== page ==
If I Am Running 70% of RAM Usage, Is That Bad?
If you utilize over 65-70% or more of your PC’s RAM, I would recommend upgrading the amount in your system. However, utilizing too many programs at once or too many open tabs can cause high memory usage.
Ensure that you are only using the programs you need, and if you’re still that high, purchase additional RAM.
Will I Notice a Difference Between 4GB and 8GB of RAM?
Your PC requires at least 4GB of RAM to run the OS and most programs. However, if you like to have several tabs open at once or do a lot of multitasking, you will notice that your system slows down or even hangs while the PC pages the information.
When you upgrade to 8GB, you will notice that these issues will begin to cease, and your computer will be moving much faster than it did before. So, in short, you will notice a difference between the two, and I always recommend a minimum of 8GB.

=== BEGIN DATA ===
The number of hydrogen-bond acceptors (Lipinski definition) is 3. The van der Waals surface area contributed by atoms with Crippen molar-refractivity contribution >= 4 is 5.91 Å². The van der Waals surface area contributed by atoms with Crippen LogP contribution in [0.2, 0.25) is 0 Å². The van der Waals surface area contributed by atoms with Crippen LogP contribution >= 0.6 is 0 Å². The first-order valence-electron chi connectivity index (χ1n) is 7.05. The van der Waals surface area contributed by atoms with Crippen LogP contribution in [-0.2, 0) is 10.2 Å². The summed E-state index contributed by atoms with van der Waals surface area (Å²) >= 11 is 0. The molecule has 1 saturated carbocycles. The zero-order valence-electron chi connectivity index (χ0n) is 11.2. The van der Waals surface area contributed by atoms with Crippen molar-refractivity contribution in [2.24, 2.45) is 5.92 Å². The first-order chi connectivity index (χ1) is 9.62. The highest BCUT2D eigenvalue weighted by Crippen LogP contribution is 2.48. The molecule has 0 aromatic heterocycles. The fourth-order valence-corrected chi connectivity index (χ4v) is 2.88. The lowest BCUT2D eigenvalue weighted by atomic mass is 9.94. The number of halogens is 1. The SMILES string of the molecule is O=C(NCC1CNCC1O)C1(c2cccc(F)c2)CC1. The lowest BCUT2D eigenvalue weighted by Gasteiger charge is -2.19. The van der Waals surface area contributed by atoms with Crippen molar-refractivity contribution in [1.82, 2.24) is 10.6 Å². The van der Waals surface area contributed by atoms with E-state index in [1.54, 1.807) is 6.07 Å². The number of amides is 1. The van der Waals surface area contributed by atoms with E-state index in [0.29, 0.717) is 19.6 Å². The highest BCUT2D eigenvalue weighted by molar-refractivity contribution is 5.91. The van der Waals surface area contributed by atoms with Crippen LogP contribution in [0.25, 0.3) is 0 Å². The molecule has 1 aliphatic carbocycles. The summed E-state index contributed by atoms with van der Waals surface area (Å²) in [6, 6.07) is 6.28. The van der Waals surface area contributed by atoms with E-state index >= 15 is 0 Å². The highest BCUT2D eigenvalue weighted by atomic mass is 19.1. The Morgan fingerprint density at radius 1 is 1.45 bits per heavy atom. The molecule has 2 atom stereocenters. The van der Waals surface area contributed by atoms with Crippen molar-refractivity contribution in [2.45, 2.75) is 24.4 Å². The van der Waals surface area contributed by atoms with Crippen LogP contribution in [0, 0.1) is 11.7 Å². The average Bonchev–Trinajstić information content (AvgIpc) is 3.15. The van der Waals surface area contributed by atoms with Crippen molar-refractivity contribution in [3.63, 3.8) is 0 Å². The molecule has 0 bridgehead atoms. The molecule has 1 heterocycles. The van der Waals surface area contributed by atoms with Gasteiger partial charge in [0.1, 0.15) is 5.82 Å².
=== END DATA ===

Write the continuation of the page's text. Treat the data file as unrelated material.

What Happens at 100% RAM Usage?
If you even notice your system is starting to stutter or freeze for a second or two here and there, it might be because you have reached 100% RAM usage. Once this happens, your system begins “paging.”
Paging is virtual memory stored on the hard drive that acts as RAM when there is no availability. It operates by making a temporary pagefile on your hard drive, constantly writing and rewrites information to the drive, and acts like RAM.
In time can even cause damage to your mechanical hard drive due to the moving parts. If you are using 100% RAM, it would be wise to upgrade your RAM as soon as possible.
How Does Intel’s FlexMode Work?
Using Intel’s FlexMode allows you to install (1) 8GB of RAM in slot 1, and (2) 4GB RAM modules in slots 3 and 4 so that you have 8GB in each channel.
This allows as much RAM as possible to operate in Dual-Channel leaving only (4GB) of the 8GB module running on single-channel mode.